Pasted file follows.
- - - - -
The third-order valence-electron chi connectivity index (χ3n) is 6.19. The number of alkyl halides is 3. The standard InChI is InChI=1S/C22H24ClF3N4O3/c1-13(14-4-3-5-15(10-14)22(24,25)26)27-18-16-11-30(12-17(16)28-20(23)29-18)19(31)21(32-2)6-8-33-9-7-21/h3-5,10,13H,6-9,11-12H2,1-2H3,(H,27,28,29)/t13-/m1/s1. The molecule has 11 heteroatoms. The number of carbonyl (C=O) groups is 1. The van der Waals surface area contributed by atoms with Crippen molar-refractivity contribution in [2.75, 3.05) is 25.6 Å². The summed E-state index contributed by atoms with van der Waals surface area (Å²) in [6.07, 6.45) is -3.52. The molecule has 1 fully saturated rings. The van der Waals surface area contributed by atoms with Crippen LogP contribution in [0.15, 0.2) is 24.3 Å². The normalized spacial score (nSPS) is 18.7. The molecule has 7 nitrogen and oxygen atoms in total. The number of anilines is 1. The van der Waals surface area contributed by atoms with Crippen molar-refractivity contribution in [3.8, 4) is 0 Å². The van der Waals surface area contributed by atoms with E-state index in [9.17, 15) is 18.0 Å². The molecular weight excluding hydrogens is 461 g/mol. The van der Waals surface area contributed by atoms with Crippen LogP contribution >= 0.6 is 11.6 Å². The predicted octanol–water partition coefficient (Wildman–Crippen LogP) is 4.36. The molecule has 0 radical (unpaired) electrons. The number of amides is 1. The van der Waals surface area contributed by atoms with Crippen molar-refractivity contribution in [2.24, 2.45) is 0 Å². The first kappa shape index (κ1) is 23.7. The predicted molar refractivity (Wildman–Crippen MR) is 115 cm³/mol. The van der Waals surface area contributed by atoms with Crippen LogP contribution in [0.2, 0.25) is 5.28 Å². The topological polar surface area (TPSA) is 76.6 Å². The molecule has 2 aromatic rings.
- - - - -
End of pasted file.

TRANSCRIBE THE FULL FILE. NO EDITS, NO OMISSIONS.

The third-order valence-electron chi connectivity index (χ3n) is 6.19. The number of alkyl halides is 3. The standard InChI is InChI=1S/C22H24ClF3N4O3/c1-13(14-4-3-5-15(10-14)22(24,25)26)27-18-16-11-30(12-17(16)28-20(23)29-18)19(31)21(32-2)6-8-33-9-7-21/h3-5,10,13H,6-9,11-12H2,1-2H3,(H,27,28,29)/t13-/m1/s1. The molecule has 11 heteroatoms. The number of carbonyl (C=O) groups is 1. The van der Waals surface area contributed by atoms with Crippen molar-refractivity contribution in [2.75, 3.05) is 25.6 Å². The summed E-state index contributed by atoms with van der Waals surface area (Å²) in [6.07, 6.45) is -3.52. The molecule has 1 fully saturated rings. The van der Waals surface area contributed by atoms with Crippen LogP contribution in [0.15, 0.2) is 24.3 Å². The normalized spacial score (nSPS) is 18.7. The molecule has 7 nitrogen and oxygen atoms in total. The number of anilines is 1. The van der Waals surface area contributed by atoms with Crippen molar-refractivity contribution in [3.8, 4) is 0 Å². The van der Waals surface area contributed by atoms with E-state index in [9.17, 15) is 18.0 Å². The molecular weight excluding hydrogens is 461 g/mol. The van der Waals surface area contributed by atoms with Crippen LogP contribution >= 0.6 is 11.6 Å². The predicted octanol–water partition coefficient (Wildman–Crippen LogP) is 4.36. The molecule has 0 radical (unpaired) electrons. The number of amides is 1. The van der Waals surface area contributed by atoms with Crippen molar-refractivity contribution in [2.24, 2.45) is 0 Å². The first kappa shape index (κ1) is 23.7. The predicted molar refractivity (Wildman–Crippen MR) is 115 cm³/mol. The van der Waals surface area contributed by atoms with Crippen LogP contribution in [0.2, 0.25) is 5.28 Å². The topological polar surface area (TPSA) is 76.6 Å². The molecule has 2 aromatic rings.